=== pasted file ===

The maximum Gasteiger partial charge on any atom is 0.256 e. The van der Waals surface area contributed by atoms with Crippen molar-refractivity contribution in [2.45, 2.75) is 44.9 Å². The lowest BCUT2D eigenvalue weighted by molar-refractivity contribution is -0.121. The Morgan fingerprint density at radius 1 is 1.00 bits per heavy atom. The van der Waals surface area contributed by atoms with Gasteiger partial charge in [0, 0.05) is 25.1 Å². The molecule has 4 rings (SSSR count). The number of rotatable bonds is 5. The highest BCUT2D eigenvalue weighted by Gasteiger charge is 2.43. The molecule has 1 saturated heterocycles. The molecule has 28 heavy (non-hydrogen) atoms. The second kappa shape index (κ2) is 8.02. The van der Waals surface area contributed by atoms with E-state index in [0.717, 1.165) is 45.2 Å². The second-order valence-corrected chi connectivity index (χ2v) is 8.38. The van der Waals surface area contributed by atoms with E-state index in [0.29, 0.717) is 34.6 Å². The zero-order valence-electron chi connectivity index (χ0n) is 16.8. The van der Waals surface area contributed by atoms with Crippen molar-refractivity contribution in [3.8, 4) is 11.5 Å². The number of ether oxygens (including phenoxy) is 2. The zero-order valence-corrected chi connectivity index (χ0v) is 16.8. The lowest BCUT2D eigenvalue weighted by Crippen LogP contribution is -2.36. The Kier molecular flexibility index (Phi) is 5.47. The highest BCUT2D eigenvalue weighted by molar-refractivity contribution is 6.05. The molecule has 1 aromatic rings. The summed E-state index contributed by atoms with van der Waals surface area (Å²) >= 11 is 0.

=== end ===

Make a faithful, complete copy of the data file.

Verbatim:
The maximum Gasteiger partial charge on any atom is 0.256 e. The van der Waals surface area contributed by atoms with Crippen molar-refractivity contribution in [2.45, 2.75) is 44.9 Å². The lowest BCUT2D eigenvalue weighted by molar-refractivity contribution is -0.121. The Morgan fingerprint density at radius 1 is 1.00 bits per heavy atom. The van der Waals surface area contributed by atoms with Gasteiger partial charge in [0, 0.05) is 25.1 Å². The molecule has 4 rings (SSSR count). The number of rotatable bonds is 5. The highest BCUT2D eigenvalue weighted by Gasteiger charge is 2.43. The molecule has 1 saturated heterocycles. The molecule has 28 heavy (non-hydrogen) atoms. The second kappa shape index (κ2) is 8.02. The van der Waals surface area contributed by atoms with E-state index in [0.717, 1.165) is 45.2 Å². The second-order valence-corrected chi connectivity index (χ2v) is 8.38. The van der Waals surface area contributed by atoms with E-state index in [0.29, 0.717) is 34.6 Å². The zero-order valence-electron chi connectivity index (χ0n) is 16.8. The van der Waals surface area contributed by atoms with Crippen molar-refractivity contribution in [3.8, 4) is 11.5 Å². The number of ether oxygens (including phenoxy) is 2. The zero-order valence-corrected chi connectivity index (χ0v) is 16.8. The lowest BCUT2D eigenvalue weighted by Crippen LogP contribution is -2.36. The Kier molecular flexibility index (Phi) is 5.47. The highest BCUT2D eigenvalue weighted by molar-refractivity contribution is 6.05. The molecule has 1 aromatic rings. The summed E-state index contributed by atoms with van der Waals surface area (Å²) >= 11 is 0.